Unpaid Internships

So the big talk this past week has been the New York Timesarticle about unpaid internships, Growth of Unpaid Internships May Be Illegal, Officials Say.  It has been the focus on Twitter, Facebook, and other social media outlets.  I have read about it multiple times on my Google Reader.  And the subject even came up in my Human Resources class.  The issue of unpaid internships has been a topic of debate for years, but leave it to the New York Times to create such pandemonium over the issue.

In November, I learned at the PRSSA National Conference in San Diego from Bey-Ling Sha, Ph.D., Associate Professor at San Diego State University that some unpaid internships are illegal.  She told us the criteria of legal unpaid internships: credit and non-profits.  However, I had interned at an agency and was unable to receive credit because I had only completed my freshman year, and it was a for-profit agency.

Do I regret interning for no money?  I was in New York City, which is not known for its affordable rent, food, or well, anything.  But I do not regret taking that internship.  I was able to immediately get my foot in the door with the industry.  On the first day they immediately had me pitching to the media.  I was treated like an assistant account executive.  One of the AAEs who started after me even asked me questions concerning some of the software and tools I was using.  Throughout the summer I pitched to the media (including some of the top newspapers and magazines in the country and bloggers), helped plan events, send out press kits, learned how to use software to make media lists, etc.  And I had only finished my freshman year.  I really could not have asked for a bigger opportunity.  Looking back, I do not regret this experience.

I do not think the government should be spending its time tracking down unpaid interns.  The students who choose to take unpaid internships are not forced to take the internship.  It is their choice.  The bigger agencies will not look twice at a freshman with little to no experience.  Students need to take these unpaid internships and get some experience under their belt before they can even consider applying for the larger places.  Internships, paid or unpaid, are already hard to get.  By not allowing unpaid internships at smaller companies who cannot afford to pay their interns, internships will be even scarcer.  The smaller companies and start-ups end up paying their interns through the time it takes to train them and grant them an experience they will not have elsewhere.  I understand that I was lucky enough to have an experience like I did and not all unpaid internships are like this.  However, every student needs to start somewhere.  The unpaid internships are simply an investment in the future for the employer and the student.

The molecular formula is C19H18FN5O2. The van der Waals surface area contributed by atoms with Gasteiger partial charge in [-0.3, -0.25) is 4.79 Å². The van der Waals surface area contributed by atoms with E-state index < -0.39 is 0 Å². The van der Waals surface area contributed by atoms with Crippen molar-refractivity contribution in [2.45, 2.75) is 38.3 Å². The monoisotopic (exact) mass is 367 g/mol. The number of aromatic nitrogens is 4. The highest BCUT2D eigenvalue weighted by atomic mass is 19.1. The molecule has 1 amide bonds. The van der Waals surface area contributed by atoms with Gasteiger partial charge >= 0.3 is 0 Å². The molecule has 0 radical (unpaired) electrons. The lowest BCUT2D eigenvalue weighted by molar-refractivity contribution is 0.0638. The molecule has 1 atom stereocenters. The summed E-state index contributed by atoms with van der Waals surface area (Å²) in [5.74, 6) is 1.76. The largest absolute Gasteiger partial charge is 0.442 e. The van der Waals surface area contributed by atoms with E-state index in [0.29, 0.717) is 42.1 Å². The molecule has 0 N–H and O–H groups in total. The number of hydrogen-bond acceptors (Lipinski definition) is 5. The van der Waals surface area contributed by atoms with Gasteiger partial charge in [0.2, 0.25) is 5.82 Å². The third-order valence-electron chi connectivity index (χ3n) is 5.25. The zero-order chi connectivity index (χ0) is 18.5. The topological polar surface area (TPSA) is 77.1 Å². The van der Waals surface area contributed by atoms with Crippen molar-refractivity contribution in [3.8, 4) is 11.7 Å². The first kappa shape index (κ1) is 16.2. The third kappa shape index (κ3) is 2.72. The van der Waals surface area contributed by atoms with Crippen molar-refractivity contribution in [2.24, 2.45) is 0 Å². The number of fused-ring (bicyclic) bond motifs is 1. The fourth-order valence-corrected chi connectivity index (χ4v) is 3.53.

Law and PR

As I pursue my dual degree in Public Relations and Business Administration, I am required to take a business law class.  At first, I did not know what to expect.  I only knew 2 things about law: 1) My sister was in law school. 2) Public Relations and law have a close-knit relationship because often public relations professionals and lawyers cross paths.  However, I have been pleasantly surprised about how much I have enjoyed the class, and I feel that it will greatly enhance my future in public relations by being aware of legal issues.